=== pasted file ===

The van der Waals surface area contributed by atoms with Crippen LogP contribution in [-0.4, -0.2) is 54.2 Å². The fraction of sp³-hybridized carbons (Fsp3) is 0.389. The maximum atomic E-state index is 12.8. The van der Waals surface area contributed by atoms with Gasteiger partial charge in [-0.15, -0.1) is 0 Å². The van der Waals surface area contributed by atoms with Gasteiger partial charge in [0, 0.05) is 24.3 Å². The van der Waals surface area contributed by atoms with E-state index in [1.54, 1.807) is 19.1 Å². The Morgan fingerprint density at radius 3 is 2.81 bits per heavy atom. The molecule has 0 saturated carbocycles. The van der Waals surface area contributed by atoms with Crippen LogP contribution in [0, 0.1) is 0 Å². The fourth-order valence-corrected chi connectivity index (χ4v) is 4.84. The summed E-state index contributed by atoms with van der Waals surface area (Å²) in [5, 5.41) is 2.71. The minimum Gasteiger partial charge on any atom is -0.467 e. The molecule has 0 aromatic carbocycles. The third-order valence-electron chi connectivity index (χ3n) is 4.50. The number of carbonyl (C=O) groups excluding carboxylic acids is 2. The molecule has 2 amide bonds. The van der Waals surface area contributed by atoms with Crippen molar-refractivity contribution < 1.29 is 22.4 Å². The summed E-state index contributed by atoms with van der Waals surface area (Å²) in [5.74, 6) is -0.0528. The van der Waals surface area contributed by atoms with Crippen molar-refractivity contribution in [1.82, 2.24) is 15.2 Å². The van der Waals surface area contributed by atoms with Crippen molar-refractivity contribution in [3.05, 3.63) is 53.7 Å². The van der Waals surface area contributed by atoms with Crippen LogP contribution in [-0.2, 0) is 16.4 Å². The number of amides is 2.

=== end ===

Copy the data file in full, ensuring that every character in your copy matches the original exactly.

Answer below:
The van der Waals surface area contributed by atoms with Crippen LogP contribution in [-0.4, -0.2) is 54.2 Å². The fraction of sp³-hybridized carbons (Fsp3) is 0.389. The maximum atomic E-state index is 12.8. The van der Waals surface area contributed by atoms with Gasteiger partial charge in [-0.15, -0.1) is 0 Å². The van der Waals surface area contributed by atoms with Gasteiger partial charge in [0, 0.05) is 24.3 Å². The van der Waals surface area contributed by atoms with E-state index in [1.54, 1.807) is 19.1 Å². The Morgan fingerprint density at radius 3 is 2.81 bits per heavy atom. The molecule has 0 saturated carbocycles. The van der Waals surface area contributed by atoms with Crippen LogP contribution in [0, 0.1) is 0 Å². The fourth-order valence-corrected chi connectivity index (χ4v) is 4.84. The summed E-state index contributed by atoms with van der Waals surface area (Å²) in [5, 5.41) is 2.71. The minimum Gasteiger partial charge on any atom is -0.467 e. The molecule has 0 aromatic carbocycles. The third-order valence-electron chi connectivity index (χ3n) is 4.50. The number of carbonyl (C=O) groups excluding carboxylic acids is 2. The molecule has 2 amide bonds. The van der Waals surface area contributed by atoms with Crippen molar-refractivity contribution < 1.29 is 22.4 Å². The summed E-state index contributed by atoms with van der Waals surface area (Å²) in [5.74, 6) is -0.0528. The van der Waals surface area contributed by atoms with Crippen molar-refractivity contribution in [1.82, 2.24) is 15.2 Å². The van der Waals surface area contributed by atoms with Crippen molar-refractivity contribution in [3.05, 3.63) is 53.7 Å². The van der Waals surface area contributed by atoms with Crippen LogP contribution in [-0.2, 0) is 16.4 Å². The number of amides is 2.